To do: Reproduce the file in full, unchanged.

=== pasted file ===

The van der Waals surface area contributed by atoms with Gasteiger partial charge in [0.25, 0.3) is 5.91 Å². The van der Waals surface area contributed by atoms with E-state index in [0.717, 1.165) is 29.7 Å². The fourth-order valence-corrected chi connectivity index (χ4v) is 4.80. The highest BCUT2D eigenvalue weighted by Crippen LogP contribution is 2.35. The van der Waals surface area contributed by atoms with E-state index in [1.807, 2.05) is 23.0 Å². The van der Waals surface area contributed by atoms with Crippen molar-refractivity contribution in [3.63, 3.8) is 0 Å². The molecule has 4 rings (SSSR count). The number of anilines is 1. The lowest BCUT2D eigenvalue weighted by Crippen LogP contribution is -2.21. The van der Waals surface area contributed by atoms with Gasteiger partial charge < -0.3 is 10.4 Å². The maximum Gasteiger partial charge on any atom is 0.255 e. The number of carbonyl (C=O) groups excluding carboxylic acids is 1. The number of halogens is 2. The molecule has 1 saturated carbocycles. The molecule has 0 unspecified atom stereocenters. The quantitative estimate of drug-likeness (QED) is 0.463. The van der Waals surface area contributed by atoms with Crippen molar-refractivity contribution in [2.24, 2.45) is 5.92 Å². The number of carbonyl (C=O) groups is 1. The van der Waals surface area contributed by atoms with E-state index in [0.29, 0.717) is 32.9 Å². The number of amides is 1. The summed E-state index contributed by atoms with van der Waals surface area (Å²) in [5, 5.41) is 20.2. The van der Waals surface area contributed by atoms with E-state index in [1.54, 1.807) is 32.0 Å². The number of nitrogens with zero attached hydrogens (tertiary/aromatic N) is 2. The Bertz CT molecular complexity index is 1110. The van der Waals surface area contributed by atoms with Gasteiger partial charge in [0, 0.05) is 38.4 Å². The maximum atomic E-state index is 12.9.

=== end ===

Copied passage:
The van der Waals surface area contributed by atoms with Gasteiger partial charge in [0.25, 0.3) is 5.91 Å². The van der Waals surface area contributed by atoms with E-state index in [0.717, 1.165) is 29.7 Å². The fourth-order valence-corrected chi connectivity index (χ4v) is 4.80. The highest BCUT2D eigenvalue weighted by Crippen LogP contribution is 2.35. The van der Waals surface area contributed by atoms with E-state index in [1.807, 2.05) is 23.0 Å². The van der Waals surface area contributed by atoms with Crippen molar-refractivity contribution in [3.63, 3.8) is 0 Å². The molecule has 4 rings (SSSR count). The number of anilines is 1. The lowest BCUT2D eigenvalue weighted by Crippen LogP contribution is -2.21. The van der Waals surface area contributed by atoms with Gasteiger partial charge < -0.3 is 10.4 Å². The maximum Gasteiger partial charge on any atom is 0.255 e. The number of carbonyl (C=O) groups excluding carboxylic acids is 1. The number of halogens is 2. The molecule has 1 saturated carbocycles. The molecule has 0 unspecified atom stereocenters. The quantitative estimate of drug-likeness (QED) is 0.463. The van der Waals surface area contributed by atoms with Crippen molar-refractivity contribution in [2.24, 2.45) is 5.92 Å². The number of carbonyl (C=O) groups is 1. The van der Waals surface area contributed by atoms with E-state index in [0.29, 0.717) is 32.9 Å². The number of amides is 1. The summed E-state index contributed by atoms with van der Waals surface area (Å²) in [5, 5.41) is 20.2. The van der Waals surface area contributed by atoms with E-state index in [1.54, 1.807) is 32.0 Å². The number of nitrogens with zero attached hydrogens (tertiary/aromatic N) is 2. The Bertz CT molecular complexity index is 1110. The van der Waals surface area contributed by atoms with Gasteiger partial charge in [0, 0.05) is 38.4 Å². The maximum atomic E-state index is 12.9.